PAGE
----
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john davies
notes from a small vicar
from a parish
in Liverpool, UK

    Sunday, April 24, 2005
    Goodbye Roly
     
    Quite a turn-out at Rossett Park this afternoon for a match they billed "The Return of the Kings". The Marine team who won back-to-back UniBond League Championships in 1994/5 versus a Liverpool and Everton Legends select. Mark Lawrenson still in tight shorts; Gary Ablett still in fine form, Uriah Rennie with the whistle. The Marine old boys looking rather podgier than in the all-conquering years I last saw them; the old pros looking suntanned and still deliciously slick in their stroke-it-about-the-park game.

    All this was to honour Roly Howard. Senior football's longest-serving manager at 33 years, who in two weeks time, two games time, retires at 70. No-one in football has more earned a testimonial than that single-minded, multiply-successful one-club man.

    As I confess elsewhere on this website, and celebrate today, I was a teenage Marine supporter. It strikes me that I've followed Roly and his teams for thirty of those years. Started with the Rochdale FA Cup game in 1974; peaked early with that fantastic Cup run the following year (Barnsley 3-1, Hartlepool 1-1, drawn away at Maine Road in R3 if only they hadn't collapsed in the Teesside replay); stuck with them through all the Cheshire League title-winning years and Roly's canny rebuilding to make the tiny Crosby club a notable force at the higher level. You don't spend years being asked to manage the Northern Premier League Representative Side without good reason; you don't spend years managing the Northern Premier League Representative Side without gaining insight into rival teams' styles of play and spotting footballers of emerging quality.

    For three years I even lived alongside the ground. Not on the posh Rossett Road side whose occupants live with a constant fear of broken greenhouses via the wayward clearances of hit-and-hope centre-backs. No, I was in a cramped terraced house on Jubilee Road, two-thirds down, backing directly onto the place in the ground where my granddad used to stand, and me with him, in my years of keen teen fandom. It was possible to watch the match through the back bedroom window - but the design of the house meant that only half of the pitch was visible. On those Saturdays when I tried this out I found I could quite well follow progress in the part of the pitch invisible to me by the sounds of the crowd and the various bellows, groans and exhalations of Roly, ever-voluble in the dugout opposite.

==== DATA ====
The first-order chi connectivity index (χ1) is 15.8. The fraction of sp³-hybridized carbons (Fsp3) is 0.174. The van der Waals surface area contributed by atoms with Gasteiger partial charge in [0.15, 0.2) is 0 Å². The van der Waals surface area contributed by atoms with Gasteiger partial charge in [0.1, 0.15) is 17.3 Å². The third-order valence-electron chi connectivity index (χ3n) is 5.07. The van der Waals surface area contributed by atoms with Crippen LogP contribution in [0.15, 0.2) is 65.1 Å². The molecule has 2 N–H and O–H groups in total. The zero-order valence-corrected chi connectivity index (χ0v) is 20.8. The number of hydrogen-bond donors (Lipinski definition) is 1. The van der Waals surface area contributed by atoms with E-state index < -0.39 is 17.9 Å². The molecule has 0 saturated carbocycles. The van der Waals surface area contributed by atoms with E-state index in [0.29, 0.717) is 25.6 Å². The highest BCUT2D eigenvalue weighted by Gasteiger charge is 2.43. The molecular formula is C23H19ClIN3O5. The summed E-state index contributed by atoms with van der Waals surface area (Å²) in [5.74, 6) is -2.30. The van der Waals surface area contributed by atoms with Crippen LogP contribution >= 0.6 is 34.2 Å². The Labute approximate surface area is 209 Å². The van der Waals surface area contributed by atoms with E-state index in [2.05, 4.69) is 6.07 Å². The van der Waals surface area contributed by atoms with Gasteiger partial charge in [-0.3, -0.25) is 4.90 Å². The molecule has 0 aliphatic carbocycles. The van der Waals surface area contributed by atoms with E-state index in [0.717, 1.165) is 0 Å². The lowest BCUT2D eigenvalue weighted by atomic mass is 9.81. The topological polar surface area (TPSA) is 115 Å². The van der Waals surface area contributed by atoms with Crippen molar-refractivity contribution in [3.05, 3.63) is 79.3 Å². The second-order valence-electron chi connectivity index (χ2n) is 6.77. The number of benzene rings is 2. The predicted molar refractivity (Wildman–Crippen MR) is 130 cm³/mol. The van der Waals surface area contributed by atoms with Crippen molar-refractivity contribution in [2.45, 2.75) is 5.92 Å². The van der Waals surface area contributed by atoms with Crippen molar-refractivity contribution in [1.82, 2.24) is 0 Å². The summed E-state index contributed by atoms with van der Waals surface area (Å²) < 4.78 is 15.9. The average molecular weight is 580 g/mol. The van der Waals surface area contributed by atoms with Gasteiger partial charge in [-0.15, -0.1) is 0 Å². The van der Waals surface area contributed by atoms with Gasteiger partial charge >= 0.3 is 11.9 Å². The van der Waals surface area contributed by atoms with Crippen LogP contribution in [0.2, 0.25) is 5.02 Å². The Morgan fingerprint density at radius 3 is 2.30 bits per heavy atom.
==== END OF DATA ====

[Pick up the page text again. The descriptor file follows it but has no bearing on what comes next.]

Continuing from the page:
On cup runs and when the Guinness Book of Records awarded him Longest Serving Football Manager in the World, the press always described Roly as a window-cleaner. Which he is; and there's nowt wrong with that in itself, except their use of it has a whiff of incredulity about it: how could a window-cleaner be such a successful football manager?

    How? Because he's Roly, a one-off, a single-minded, straight-talking, often brutally decisive man-manager, who has always had a good eye for the best players at their level and a good mind for the best deals, who must be an awesome motivator in the dressing-room and who has always won success at Marine on a shoestring, largely ignored by a suburban Crosby public apathetic towards this gem of a club in their midst.

    Today's events featured a number of under-10s games played out before the main feature, organised by some of the ex-Marine first-teamers, and in the last twenty minutes of the main match they brought on six young men, a selection of today's Marine fans, to compete against the likes of Gary Gillespie and John Aldridge, and do very well. Noticeable that the ex-champs knew the young fans by name; treated them as equals; encouraged them in the game. That's the strength of football at this level: community; continuity. I hope Marine keep on moving upwards without Roly; I hope he's happy in retirement.

    The score, by the way: Marine Old Boys 4, Legends 1. It was a hugely enjoyable game. The highlight: witnessing the always-large, now gigantic Marine marksman Chris Camden marshalling the game, intimidating the rookie linesman ("'Ey mate, do you work for the railways?"), scoring two and thudding down the line after helping defend a free-kick telling nearby spectators, "They used to put five of us in the wall for free kicks - only needed three today!"